autosuspend itself does not handle waking up the system in case it is needed again. Several solutions exist for this case, which will be enumerated here.
Wake on LAN¶
A simple way to wake up the system is to enable Wake on LAN. Here, a special network packet can be used to wake up the system again. Multiple front-ends exist to send these magick packets. The typical usage scenario with this approach is to manually send the magic packet when the system is needed, wait a few seconds, and then to perform the intended tasks with the system.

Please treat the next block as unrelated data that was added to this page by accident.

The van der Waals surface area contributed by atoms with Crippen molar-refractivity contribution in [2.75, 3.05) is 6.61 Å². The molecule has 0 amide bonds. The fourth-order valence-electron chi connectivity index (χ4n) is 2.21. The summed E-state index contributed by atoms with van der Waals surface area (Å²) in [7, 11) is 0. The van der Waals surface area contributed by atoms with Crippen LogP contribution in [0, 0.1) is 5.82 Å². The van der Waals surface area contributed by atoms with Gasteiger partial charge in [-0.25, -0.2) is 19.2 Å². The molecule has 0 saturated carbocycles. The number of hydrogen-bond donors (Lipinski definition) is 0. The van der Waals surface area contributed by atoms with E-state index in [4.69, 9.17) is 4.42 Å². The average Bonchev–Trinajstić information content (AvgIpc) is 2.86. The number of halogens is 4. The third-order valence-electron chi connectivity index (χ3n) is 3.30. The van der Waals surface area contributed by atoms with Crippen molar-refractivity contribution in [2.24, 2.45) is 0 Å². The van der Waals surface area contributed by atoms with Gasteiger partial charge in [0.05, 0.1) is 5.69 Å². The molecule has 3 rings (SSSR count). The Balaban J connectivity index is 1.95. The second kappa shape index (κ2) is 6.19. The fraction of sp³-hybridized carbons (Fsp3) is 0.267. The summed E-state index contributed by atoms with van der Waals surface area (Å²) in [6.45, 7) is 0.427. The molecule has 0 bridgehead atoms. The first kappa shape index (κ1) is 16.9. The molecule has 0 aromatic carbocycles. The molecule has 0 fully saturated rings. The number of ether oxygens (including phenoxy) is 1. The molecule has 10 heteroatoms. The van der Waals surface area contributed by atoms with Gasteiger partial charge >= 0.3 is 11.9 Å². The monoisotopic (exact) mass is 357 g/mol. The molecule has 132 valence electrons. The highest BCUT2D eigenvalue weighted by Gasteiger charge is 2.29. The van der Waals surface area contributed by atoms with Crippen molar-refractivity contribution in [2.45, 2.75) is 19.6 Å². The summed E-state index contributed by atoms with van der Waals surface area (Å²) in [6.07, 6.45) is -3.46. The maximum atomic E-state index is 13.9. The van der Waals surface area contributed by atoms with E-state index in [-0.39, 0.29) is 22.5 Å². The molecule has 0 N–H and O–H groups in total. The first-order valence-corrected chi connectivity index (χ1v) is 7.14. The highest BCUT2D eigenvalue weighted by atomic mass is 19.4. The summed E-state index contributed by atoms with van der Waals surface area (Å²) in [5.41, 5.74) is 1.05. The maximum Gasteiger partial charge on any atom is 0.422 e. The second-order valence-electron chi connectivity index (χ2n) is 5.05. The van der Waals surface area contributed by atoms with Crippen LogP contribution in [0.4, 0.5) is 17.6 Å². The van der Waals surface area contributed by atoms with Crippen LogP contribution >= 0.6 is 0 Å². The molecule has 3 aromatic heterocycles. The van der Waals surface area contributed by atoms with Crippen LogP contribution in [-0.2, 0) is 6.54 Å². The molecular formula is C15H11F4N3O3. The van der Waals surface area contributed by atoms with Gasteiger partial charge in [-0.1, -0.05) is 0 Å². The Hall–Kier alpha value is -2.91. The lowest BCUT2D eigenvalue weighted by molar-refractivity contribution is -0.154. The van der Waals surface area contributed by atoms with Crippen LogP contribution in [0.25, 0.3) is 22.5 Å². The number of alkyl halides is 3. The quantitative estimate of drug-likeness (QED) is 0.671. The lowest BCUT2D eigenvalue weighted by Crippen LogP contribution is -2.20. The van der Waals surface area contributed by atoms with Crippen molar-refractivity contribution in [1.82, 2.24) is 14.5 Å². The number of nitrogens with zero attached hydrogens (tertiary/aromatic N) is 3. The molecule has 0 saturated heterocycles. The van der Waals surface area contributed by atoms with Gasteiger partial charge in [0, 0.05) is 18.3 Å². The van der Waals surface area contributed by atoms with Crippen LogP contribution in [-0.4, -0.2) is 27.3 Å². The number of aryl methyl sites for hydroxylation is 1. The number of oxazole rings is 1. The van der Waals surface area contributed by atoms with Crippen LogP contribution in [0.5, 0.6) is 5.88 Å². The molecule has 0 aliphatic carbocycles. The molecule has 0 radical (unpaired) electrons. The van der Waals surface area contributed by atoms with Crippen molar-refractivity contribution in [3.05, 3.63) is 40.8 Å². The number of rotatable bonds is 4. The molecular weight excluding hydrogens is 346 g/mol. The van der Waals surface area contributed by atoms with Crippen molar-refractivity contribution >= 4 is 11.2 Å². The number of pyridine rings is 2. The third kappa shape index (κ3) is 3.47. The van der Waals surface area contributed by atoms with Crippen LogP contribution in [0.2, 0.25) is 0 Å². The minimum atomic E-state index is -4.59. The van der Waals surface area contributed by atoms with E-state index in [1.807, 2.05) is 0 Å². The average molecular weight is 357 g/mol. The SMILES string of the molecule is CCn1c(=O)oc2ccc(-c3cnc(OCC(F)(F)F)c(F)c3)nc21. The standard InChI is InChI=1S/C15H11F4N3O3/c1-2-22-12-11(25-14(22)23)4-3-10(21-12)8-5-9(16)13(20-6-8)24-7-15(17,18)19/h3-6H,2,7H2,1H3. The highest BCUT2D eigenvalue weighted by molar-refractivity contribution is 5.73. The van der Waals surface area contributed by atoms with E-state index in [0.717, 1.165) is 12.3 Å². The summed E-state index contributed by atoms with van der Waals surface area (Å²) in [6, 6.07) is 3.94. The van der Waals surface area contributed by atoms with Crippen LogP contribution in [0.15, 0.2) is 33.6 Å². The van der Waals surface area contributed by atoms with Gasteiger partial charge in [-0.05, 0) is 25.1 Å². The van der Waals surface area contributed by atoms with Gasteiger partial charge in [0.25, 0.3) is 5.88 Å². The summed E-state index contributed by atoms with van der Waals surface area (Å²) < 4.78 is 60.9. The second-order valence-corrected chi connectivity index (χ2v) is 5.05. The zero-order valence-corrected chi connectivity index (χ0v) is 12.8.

Wake on LAN needs to be specifically enabled on the system. Typically, the documentation of common Linux distributions explains how to enable Wake on LAN:
A set of front-ends for various platforms allows to send the magic packets. For instance:
RTC wake up timers¶
Another option is to schedule a time at which the system shall wake up automatically using RTC timers. This can be handy in case the system shall perform a task in the future, but can sleep until this task starts. A common front-end to control these timers is rtcwake, which can be used as follow:
# wake up again at a specified date rtcwake -m no --date '2017-12-24 17:02:23' # wake up again in a number of seconds rtcwake -m no -s 600
Please refer to rtcwake(8) for further possibilities.
Scheduled wake ups are a planned feature for autosuspend.